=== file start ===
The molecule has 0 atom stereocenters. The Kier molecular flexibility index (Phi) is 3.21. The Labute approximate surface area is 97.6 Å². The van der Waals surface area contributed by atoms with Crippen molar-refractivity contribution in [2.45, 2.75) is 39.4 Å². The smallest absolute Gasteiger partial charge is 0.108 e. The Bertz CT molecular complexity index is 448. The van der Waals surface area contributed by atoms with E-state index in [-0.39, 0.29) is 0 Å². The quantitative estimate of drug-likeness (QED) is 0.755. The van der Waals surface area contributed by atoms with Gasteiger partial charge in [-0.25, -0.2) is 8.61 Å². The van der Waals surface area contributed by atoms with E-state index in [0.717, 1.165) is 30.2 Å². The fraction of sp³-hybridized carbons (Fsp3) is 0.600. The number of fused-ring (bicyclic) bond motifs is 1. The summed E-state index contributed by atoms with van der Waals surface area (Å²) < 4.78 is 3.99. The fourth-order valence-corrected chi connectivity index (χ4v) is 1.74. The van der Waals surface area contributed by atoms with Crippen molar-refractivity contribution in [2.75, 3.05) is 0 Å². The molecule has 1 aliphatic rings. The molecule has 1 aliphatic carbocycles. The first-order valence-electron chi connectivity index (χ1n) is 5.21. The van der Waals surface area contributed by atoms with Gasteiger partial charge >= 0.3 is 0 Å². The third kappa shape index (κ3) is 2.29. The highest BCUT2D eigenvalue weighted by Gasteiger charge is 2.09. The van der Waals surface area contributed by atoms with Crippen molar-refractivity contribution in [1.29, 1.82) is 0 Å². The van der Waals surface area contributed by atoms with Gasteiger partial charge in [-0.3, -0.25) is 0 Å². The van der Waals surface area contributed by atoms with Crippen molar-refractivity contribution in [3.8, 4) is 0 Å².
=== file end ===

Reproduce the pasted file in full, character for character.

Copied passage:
The molecule has 0 atom stereocenters. The Kier molecular flexibility index (Phi) is 3.21. The Labute approximate surface area is 97.6 Å². The van der Waals surface area contributed by atoms with Crippen molar-refractivity contribution in [2.45, 2.75) is 39.4 Å². The smallest absolute Gasteiger partial charge is 0.108 e. The Bertz CT molecular complexity index is 448. The van der Waals surface area contributed by atoms with E-state index in [-0.39, 0.29) is 0 Å². The quantitative estimate of drug-likeness (QED) is 0.755. The van der Waals surface area contributed by atoms with Gasteiger partial charge in [-0.25, -0.2) is 8.61 Å². The van der Waals surface area contributed by atoms with E-state index in [0.717, 1.165) is 30.2 Å². The fraction of sp³-hybridized carbons (Fsp3) is 0.600. The number of fused-ring (bicyclic) bond motifs is 1. The summed E-state index contributed by atoms with van der Waals surface area (Å²) < 4.78 is 3.99. The fourth-order valence-corrected chi connectivity index (χ4v) is 1.74. The van der Waals surface area contributed by atoms with Crippen molar-refractivity contribution in [2.75, 3.05) is 0 Å². The molecule has 1 aliphatic rings. The molecule has 1 aliphatic carbocycles. The first-order valence-electron chi connectivity index (χ1n) is 5.21. The van der Waals surface area contributed by atoms with Gasteiger partial charge >= 0.3 is 0 Å². The third kappa shape index (κ3) is 2.29. The highest BCUT2D eigenvalue weighted by Gasteiger charge is 2.09. The van der Waals surface area contributed by atoms with Crippen molar-refractivity contribution in [1.29, 1.82) is 0 Å². The van der Waals surface area contributed by atoms with Gasteiger partial charge in [-0.3, -0.25) is 0 Å². The van der Waals surface area contributed by atoms with Crippen molar-refractivity contribution in [3.8, 4) is 0 Å².